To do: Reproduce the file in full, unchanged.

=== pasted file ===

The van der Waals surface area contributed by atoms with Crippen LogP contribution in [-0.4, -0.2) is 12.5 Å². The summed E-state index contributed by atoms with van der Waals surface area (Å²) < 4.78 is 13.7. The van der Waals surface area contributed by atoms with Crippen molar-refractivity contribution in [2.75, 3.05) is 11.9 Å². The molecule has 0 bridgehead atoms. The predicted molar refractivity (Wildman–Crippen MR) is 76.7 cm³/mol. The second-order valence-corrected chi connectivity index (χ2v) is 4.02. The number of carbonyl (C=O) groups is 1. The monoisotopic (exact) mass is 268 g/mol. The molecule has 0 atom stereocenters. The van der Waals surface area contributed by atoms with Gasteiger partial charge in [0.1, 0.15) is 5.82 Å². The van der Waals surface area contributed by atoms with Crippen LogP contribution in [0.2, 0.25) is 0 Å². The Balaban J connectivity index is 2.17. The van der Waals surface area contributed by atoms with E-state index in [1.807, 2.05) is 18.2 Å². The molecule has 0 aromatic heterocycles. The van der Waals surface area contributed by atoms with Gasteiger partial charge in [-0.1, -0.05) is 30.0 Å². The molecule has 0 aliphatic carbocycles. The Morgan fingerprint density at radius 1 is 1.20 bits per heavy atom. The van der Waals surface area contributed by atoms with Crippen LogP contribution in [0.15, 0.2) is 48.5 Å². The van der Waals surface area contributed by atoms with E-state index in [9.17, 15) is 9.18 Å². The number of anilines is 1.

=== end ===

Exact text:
The van der Waals surface area contributed by atoms with Crippen LogP contribution in [-0.4, -0.2) is 12.5 Å². The summed E-state index contributed by atoms with van der Waals surface area (Å²) < 4.78 is 13.7. The van der Waals surface area contributed by atoms with Crippen molar-refractivity contribution in [2.75, 3.05) is 11.9 Å². The molecule has 0 bridgehead atoms. The predicted molar refractivity (Wildman–Crippen MR) is 76.7 cm³/mol. The second-order valence-corrected chi connectivity index (χ2v) is 4.02. The number of carbonyl (C=O) groups is 1. The monoisotopic (exact) mass is 268 g/mol. The molecule has 0 atom stereocenters. The van der Waals surface area contributed by atoms with Gasteiger partial charge in [0.1, 0.15) is 5.82 Å². The van der Waals surface area contributed by atoms with Crippen LogP contribution in [0.2, 0.25) is 0 Å². The Balaban J connectivity index is 2.17. The van der Waals surface area contributed by atoms with E-state index in [1.807, 2.05) is 18.2 Å². The molecule has 0 aromatic heterocycles. The van der Waals surface area contributed by atoms with Gasteiger partial charge in [-0.1, -0.05) is 30.0 Å². The molecule has 0 aliphatic carbocycles. The Morgan fingerprint density at radius 1 is 1.20 bits per heavy atom. The van der Waals surface area contributed by atoms with Crippen LogP contribution in [0.15, 0.2) is 48.5 Å². The van der Waals surface area contributed by atoms with E-state index in [9.17, 15) is 9.18 Å². The number of anilines is 1.